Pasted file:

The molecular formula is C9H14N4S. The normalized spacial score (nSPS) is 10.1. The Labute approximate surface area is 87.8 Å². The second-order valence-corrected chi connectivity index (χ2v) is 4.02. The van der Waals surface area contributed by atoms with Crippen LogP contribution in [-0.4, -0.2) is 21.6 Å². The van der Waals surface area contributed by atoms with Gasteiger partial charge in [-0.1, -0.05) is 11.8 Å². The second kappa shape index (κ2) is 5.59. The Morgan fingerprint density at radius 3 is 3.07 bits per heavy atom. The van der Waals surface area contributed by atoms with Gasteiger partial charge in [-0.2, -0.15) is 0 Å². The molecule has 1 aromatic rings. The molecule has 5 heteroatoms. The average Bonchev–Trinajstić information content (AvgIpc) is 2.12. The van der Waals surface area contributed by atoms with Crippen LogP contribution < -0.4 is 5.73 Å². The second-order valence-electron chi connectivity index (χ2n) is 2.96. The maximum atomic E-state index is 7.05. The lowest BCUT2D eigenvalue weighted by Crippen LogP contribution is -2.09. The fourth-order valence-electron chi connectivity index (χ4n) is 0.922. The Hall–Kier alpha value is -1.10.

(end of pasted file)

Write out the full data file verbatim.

The molecular formula is C9H14N4S. The normalized spacial score (nSPS) is 10.1. The Labute approximate surface area is 87.8 Å². The second-order valence-corrected chi connectivity index (χ2v) is 4.02. The van der Waals surface area contributed by atoms with Crippen LogP contribution in [-0.4, -0.2) is 21.6 Å². The van der Waals surface area contributed by atoms with Gasteiger partial charge in [-0.1, -0.05) is 11.8 Å². The second kappa shape index (κ2) is 5.59. The Morgan fingerprint density at radius 3 is 3.07 bits per heavy atom. The van der Waals surface area contributed by atoms with Gasteiger partial charge in [-0.2, -0.15) is 0 Å². The molecule has 1 aromatic rings. The molecule has 5 heteroatoms. The average Bonchev–Trinajstić information content (AvgIpc) is 2.12. The van der Waals surface area contributed by atoms with Crippen LogP contribution < -0.4 is 5.73 Å². The second-order valence-electron chi connectivity index (χ2n) is 2.96. The maximum atomic E-state index is 7.05. The lowest BCUT2D eigenvalue weighted by Crippen LogP contribution is -2.09. The fourth-order valence-electron chi connectivity index (χ4n) is 0.922. The Hall–Kier alpha value is -1.10.